Friday, April 07, 2006


A better Log function

Yesterday, I posted a function for creating a log file. In testing that function, I used another function called log to write messages to the log file. This morning, I've created a slightly more flexible version of that function. In this version, the date-stamping is optional and the header message is passed as a parameter to the function.

This log function writes messages to the designated text file (File object: aFile). If the file in question does not yet exist, it is created and if requested by the header (string) and incDate (boolean) arguments, the log file is date-stamped and a header is posted.
function log(aFile, message, header, incDate) {
  var today = new Date();
  if (!aFile.exists) {
    // make new log file"w");
    if (incDate) {
    if (header != null) {
  aFile.write("\n" + message);
Note that if the first call includes neither a header nor a request to stamp the file with the date, the generated text file will start with a blank line. One approach for dealing with this would be to not include the "\n" before each message, leaving it to the user to include them. I'll see how I get on with it in its current form. So far, I've always wanted a header and date-stamp, so it has been something of a non-issue.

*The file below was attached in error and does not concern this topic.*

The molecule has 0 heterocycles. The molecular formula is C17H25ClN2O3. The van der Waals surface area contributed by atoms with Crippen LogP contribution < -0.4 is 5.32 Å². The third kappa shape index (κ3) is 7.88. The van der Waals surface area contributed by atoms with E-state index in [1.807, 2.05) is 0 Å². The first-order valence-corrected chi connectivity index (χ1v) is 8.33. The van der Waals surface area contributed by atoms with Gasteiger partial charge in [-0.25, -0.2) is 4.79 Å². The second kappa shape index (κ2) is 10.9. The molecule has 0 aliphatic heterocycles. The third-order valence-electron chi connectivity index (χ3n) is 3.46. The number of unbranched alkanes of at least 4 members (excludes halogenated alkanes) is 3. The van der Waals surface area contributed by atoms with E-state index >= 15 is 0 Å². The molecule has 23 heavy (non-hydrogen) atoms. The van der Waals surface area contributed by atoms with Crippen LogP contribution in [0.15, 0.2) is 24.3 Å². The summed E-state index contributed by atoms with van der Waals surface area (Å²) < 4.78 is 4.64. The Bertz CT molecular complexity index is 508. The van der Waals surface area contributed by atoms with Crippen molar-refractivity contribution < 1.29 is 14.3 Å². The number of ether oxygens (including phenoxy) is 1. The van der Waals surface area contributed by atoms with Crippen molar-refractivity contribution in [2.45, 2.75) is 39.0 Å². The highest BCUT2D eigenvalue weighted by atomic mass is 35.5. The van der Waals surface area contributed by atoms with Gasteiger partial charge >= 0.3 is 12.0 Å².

Once log has been called the first time to kick things off, the third and fourth arguments can be ignored; indeed, they are ignored by the function, so there's no point in including them. If you want to time-stamp the messages, you can include the time string in the message parameter.

At the end of a script that created a log file, I have something like this:
if (logFile.exists) {
} else {
  errorExit("Script ended with no log file.");
This causes the log file to be displayed in the editor of your choice (that which you have associated with .txt files) if it was created by running the script, or you get the alert message (provided by the errorExit() function I've posted previously).

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